2017 Reds

Scott Feldman “likely” headed to the disabled list

In today’s game recap, I wrote the following:

—–

Oh, Scott Feldman. Feldman allowed five runs on five hits and a walk in just one inning of work. After he put the Reds at a 5-0 deficit — thanks mostly to home runs by Washington All-Stars Bryce Harper and Ryan Zimmerman — in the top of the first, the result of this contest was a foregone conclusion.

Even worse, it appears that Feldman is injured:

No word just yet on the nature of the injury, but we’d already noticed that Feldman’s velocity had been dipping lately. In the first inning today, he was throwing cutters that clocked in at 81 mph.

—–

After the beat writers were able to get in to see Reds manager Bryan Price, we learned the following:

Another pitcher injury for the Redlegs? I’m shocked.

I’m not sure that knee stiffness explains the dropping velocity, but what do I know? Feldman says that the stiffness is to blame.

If Feldman does in fact go on the disabled list, it’s likely that tomorrow’s starter, Sal Romano, will take Feldman’s roster spot in the near term. When Feldman’s turn in the rotation comes around again, it’ll be interesting to see what the Reds do.

Doug Gray suggests Robert Stephenson or Asher Wojciechowski, who pitched so well in relief of Feldman today.

I mean no disrespect to Asher Wojciechowski or his fans, but I really hope Stephenson or Cody Reed or Amir Garrett gets that start. There are two-plus months left in this season, and it’s time for us to learn more about these kids. As far as I’m concerned, now is a perfect opportunity to see if the young guys have learned anything in Triple-A.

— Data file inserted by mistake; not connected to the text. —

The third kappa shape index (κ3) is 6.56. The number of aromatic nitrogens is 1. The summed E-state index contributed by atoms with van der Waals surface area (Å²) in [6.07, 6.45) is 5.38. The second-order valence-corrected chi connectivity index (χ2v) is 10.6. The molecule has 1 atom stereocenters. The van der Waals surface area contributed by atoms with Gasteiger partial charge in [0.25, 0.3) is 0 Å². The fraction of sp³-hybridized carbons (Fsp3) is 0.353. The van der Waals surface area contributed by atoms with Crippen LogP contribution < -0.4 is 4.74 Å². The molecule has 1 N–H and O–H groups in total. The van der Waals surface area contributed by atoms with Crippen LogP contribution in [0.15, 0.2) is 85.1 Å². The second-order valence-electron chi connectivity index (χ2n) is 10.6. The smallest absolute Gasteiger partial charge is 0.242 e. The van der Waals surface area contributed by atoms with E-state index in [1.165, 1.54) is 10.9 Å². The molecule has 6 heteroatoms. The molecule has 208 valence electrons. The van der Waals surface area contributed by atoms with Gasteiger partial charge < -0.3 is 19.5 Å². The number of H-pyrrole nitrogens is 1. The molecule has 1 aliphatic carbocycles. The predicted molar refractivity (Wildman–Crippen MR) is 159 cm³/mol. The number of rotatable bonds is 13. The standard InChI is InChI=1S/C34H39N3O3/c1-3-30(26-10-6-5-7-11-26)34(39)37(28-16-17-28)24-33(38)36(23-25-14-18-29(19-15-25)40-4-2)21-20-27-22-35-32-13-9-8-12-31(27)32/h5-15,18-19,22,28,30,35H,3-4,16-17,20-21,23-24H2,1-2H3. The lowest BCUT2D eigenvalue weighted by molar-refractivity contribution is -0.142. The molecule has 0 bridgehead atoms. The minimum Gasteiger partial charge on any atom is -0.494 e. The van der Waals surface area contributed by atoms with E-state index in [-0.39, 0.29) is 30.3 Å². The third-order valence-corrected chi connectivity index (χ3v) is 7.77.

47 thoughts on “Scott Feldman “likely” headed to the disabled list

  1. If it hasn’t been done yet, can we play “Taps” for the 2017 season?? With a 21 home run salute at the end.

  2. This probably kills any trade value Feldman had before the trade deadline.

    I agree on getting Bob Steve in there. Keep Wojo in long relief, he’s not part of our future SP core, waste of a start opp putting him in. And can we go ahead and cut the cord on Price?

    • Or, if we’re still ‘sorting,’ let Wojo start and have Adleman as the long man in the bullpen. Whoever starts, the other will get plenty of work. …….Adleman isn’t going to bring anything in a trade, is he? So keep him as insurance, even if it means having him in long relief or in AAA starting. Best-case scenario eventually is that even AAA becomes filled with viable prospects, but as often as the Reds are having to draw on arms from AAA, I doubt we’re there yet.

  3. Very well might be the knee. This is especially true if it’s his right-knee. If you can’t drive off that leg you won’t get any velocity. Heck, even if it’s the left-knee, the pain when landing on it and putting pressure on it as you follow through probably wouldn’t help your velocity either. Right now, I have a torn meniscus and am heading for the 3rd surgery (Aug 17) on my right knee to match the 3 on my left. I couldn’t even imaging pitching at the moment.

    • I’m going in August 1st for a left knee torn meniscus. Like you said I can’t even imagine trying to pitch with the tear. He probably has been dealing with some degree of tendonitis. It would be painful, but bearable to pitch through it on most days.

      • Thanks… Got a month to wait yet. Want it good for a trip to Orlando (Universal) with my girlfriend and my daughter in mid-October.